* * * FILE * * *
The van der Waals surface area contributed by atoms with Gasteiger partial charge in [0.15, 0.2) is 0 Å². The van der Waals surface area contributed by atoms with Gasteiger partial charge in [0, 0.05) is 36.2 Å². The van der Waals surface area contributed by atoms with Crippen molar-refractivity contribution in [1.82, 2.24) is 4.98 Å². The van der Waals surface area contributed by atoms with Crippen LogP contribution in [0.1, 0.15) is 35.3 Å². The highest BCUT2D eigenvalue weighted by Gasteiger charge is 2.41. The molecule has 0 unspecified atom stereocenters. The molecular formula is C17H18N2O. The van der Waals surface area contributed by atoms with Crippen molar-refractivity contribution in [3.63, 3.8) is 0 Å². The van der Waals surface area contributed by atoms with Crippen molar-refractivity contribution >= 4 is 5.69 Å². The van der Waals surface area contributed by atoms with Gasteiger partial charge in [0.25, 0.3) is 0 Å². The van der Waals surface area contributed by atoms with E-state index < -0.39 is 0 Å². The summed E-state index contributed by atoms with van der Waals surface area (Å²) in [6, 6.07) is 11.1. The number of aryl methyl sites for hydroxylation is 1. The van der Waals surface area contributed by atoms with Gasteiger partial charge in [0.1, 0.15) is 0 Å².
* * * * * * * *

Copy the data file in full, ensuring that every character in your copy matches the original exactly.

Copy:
The van der Waals surface area contributed by atoms with Gasteiger partial charge in [0.15, 0.2) is 0 Å². The van der Waals surface area contributed by atoms with Gasteiger partial charge in [0, 0.05) is 36.2 Å². The van der Waals surface area contributed by atoms with Crippen molar-refractivity contribution in [1.82, 2.24) is 4.98 Å². The van der Waals surface area contributed by atoms with Crippen LogP contribution in [0.1, 0.15) is 35.3 Å². The highest BCUT2D eigenvalue weighted by Gasteiger charge is 2.41. The molecule has 0 unspecified atom stereocenters. The molecular formula is C17H18N2O. The van der Waals surface area contributed by atoms with Crippen molar-refractivity contribution in [3.63, 3.8) is 0 Å². The van der Waals surface area contributed by atoms with Crippen molar-refractivity contribution >= 4 is 5.69 Å². The van der Waals surface area contributed by atoms with Gasteiger partial charge in [0.25, 0.3) is 0 Å². The van der Waals surface area contributed by atoms with E-state index < -0.39 is 0 Å². The summed E-state index contributed by atoms with van der Waals surface area (Å²) in [6, 6.07) is 11.1. The number of aryl methyl sites for hydroxylation is 1. The van der Waals surface area contributed by atoms with Gasteiger partial charge in [0.1, 0.15) is 0 Å².